Puchner ready for Cain’s Quest snowmobile race

Paul
Paul Hutchings
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Part-time Deer Lake resident Jerry Puchner is shown on his snowmobile in this undated photo. Puchner is preparing to embark on his fifth Cain’s Quest race in March. — Submitted photo

 Anyone with an inkling of geography knowledge knows that it is not easy to travel across Labrador at the best of times. Doing it in the dead of winter using a snowmobile would probably be a nightmare for most.

Not, however, for Jerry Puchner. The part-time Deer Lake resident who calls himself an outdoor enthusiast will enter the Cain’s Quest snowmobile race in Labrador March 1 for the fifth time.

The race is 3,300 kilometres long and kicks off in Labrador City March 1. Riders leave Labrador City and go through 20 checkpoints through to L’Anse au Loup on the south coast, then continue north to Nain before making their way back to Labrador City.

“Why do I do this? I don’t know. My wife thinks I’m an idiot (because of it),” joked Puchner, who emigrated from Austria more than 10 years ago. “I’d almost compare this to a drug, it’s very addictive.”

Participants race in teams of two. The race takes an estimated 5-6 days to complete and riders must take everything they will need along with them. They are not permitted to use groomed trails except in very few specified areas, rather, the route takes them through deeply wooded areas and very deep snow, meaning riders have to be prepared for anything both mechanical and weather related.

Puchner, like the other 59 riders, will carry various supplies and tools. He has a small stove unit that works off his snowmobile’s exhaust unit and several energy drinks.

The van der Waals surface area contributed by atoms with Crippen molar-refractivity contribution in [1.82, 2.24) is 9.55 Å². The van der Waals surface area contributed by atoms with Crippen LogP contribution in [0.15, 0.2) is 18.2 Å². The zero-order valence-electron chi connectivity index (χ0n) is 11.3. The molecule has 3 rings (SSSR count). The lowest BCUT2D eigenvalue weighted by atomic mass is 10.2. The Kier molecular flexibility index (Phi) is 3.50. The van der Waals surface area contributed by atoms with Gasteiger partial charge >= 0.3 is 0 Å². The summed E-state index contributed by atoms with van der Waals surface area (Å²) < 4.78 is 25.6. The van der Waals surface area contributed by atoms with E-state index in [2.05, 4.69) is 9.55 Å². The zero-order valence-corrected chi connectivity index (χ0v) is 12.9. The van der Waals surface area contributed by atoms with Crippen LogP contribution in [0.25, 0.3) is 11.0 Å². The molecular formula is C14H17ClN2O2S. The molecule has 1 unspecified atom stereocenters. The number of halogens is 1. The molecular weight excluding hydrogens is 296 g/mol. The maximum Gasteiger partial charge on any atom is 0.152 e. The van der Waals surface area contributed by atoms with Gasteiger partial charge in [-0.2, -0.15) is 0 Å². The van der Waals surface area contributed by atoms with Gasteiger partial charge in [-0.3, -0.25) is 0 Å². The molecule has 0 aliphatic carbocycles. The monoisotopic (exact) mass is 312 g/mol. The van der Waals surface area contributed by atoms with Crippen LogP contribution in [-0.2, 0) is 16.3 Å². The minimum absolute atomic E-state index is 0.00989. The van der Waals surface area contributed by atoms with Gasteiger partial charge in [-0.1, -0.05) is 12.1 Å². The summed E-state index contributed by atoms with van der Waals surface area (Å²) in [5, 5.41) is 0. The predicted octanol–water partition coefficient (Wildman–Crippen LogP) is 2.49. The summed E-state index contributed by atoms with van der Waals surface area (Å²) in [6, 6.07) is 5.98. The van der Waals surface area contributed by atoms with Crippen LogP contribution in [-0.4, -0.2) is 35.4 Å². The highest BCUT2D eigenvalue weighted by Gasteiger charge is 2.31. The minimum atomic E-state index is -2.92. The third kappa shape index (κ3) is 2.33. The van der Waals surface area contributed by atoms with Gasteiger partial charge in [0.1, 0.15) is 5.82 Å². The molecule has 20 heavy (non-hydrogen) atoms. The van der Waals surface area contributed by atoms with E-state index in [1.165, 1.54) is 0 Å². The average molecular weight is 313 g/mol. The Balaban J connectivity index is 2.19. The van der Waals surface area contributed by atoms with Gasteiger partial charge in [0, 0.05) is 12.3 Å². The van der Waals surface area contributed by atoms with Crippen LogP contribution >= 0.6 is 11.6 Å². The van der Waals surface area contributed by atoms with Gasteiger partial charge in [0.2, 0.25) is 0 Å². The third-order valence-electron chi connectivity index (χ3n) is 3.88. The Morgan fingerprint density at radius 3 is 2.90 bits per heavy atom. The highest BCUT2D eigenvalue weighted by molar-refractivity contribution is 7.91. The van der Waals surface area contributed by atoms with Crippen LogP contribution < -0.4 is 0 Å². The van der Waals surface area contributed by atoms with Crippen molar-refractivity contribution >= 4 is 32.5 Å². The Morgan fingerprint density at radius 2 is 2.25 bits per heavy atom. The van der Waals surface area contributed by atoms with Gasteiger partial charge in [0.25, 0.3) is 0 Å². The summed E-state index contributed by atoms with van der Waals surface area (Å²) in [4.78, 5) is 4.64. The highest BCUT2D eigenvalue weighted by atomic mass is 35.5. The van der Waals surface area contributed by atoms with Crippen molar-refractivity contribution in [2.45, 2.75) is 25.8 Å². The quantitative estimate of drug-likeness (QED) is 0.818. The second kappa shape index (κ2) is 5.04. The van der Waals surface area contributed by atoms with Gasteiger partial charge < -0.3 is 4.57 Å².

It turns out, those drinks are more important than most realize.

“Staying awake, especially towards the end, that’s hard. You actually start to hallucinate,” he said.

During one of the recent races, Puchner said, he saw an orange house off to the side as he and his riding partner were riding along.

“I asked him if he saw that house, and he asked me if that was before or after the (non-existent) overpass,” he said. “I actually felt better. I knew then he was going through the same thing I was.”

The race will include 30 teams of two from across Canada. Puchner said the average cost of getting onto the starting line is about $8,000, which necessitates sponsors. The $100,000 prize purse means $50,000 for first place, $30,000 for second and $20,000 for third.

The best Puchner has placed is ninth. Maybe this year, he said, could be his team’s year. His riding partner is Paulo Matias of Labrador City.

Cain’s Quest derives its name from the story of Jacques Cartier’s reaction to seeing the harsh landscape that makes up Labrador’s coast for the first time. The legendary explorer evidently referred to the region as “The land God gave to Cain,” a reference to a story from the Book of Genesis in the Bible.

The racers ride day and night, guided by GPS units, and they are required to stop at checkpoints.

With possible temperatures of -40, Puchner said, it’s hard to predict what the race will entail, as each year offers different challenges.

“It’s different every year, the weather may change or we’ll use different gear or snowmobiles,” he said. “But it’s something we can’t wait to get at.”

Visit CainsQuest.com for more information.

Geographic location: Labrador, Deer Lake, Austria Canada Jacques Cartier

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